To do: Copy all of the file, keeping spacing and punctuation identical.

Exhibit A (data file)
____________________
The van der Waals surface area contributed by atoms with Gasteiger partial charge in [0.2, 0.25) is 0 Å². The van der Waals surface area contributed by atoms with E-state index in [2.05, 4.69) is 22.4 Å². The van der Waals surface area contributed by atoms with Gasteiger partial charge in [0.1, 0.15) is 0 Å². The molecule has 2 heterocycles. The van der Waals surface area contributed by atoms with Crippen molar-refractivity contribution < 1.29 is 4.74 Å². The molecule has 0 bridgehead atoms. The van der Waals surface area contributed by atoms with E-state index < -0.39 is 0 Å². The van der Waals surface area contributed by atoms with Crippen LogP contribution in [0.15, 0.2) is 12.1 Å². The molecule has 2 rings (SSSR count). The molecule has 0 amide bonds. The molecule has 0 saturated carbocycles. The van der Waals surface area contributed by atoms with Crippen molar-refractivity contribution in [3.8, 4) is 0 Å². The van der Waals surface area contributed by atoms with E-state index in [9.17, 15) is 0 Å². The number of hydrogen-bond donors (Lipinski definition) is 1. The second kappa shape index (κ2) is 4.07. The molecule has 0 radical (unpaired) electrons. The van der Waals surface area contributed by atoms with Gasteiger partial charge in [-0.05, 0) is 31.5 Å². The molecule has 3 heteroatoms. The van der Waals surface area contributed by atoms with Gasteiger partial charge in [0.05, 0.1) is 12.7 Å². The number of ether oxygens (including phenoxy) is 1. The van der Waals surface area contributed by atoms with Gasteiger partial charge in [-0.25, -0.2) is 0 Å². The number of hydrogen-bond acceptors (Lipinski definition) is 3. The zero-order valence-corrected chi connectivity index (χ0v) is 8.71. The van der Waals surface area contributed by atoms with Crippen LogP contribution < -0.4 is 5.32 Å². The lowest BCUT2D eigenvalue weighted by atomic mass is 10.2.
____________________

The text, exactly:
The van der Waals surface area contributed by atoms with Gasteiger partial charge in [0.2, 0.25) is 0 Å². The van der Waals surface area contributed by atoms with E-state index in [2.05, 4.69) is 22.4 Å². The van der Waals surface area contributed by atoms with Gasteiger partial charge in [0.1, 0.15) is 0 Å². The molecule has 2 heterocycles. The van der Waals surface area contributed by atoms with Crippen molar-refractivity contribution < 1.29 is 4.74 Å². The molecule has 0 bridgehead atoms. The van der Waals surface area contributed by atoms with E-state index < -0.39 is 0 Å². The van der Waals surface area contributed by atoms with Crippen LogP contribution in [0.15, 0.2) is 12.1 Å². The molecule has 2 rings (SSSR count). The molecule has 0 amide bonds. The molecule has 0 saturated carbocycles. The van der Waals surface area contributed by atoms with Crippen molar-refractivity contribution in [3.8, 4) is 0 Å². The van der Waals surface area contributed by atoms with E-state index in [9.17, 15) is 0 Å². The number of hydrogen-bond donors (Lipinski definition) is 1. The second kappa shape index (κ2) is 4.07. The molecule has 0 radical (unpaired) electrons. The van der Waals surface area contributed by atoms with Gasteiger partial charge in [-0.05, 0) is 31.5 Å². The molecule has 3 heteroatoms. The van der Waals surface area contributed by atoms with Gasteiger partial charge in [0.05, 0.1) is 12.7 Å². The number of ether oxygens (including phenoxy) is 1. The van der Waals surface area contributed by atoms with Gasteiger partial charge in [-0.25, -0.2) is 0 Å². The number of hydrogen-bond acceptors (Lipinski definition) is 3. The zero-order valence-corrected chi connectivity index (χ0v) is 8.71. The van der Waals surface area contributed by atoms with Crippen LogP contribution < -0.4 is 5.32 Å². The lowest BCUT2D eigenvalue weighted by atomic mass is 10.2.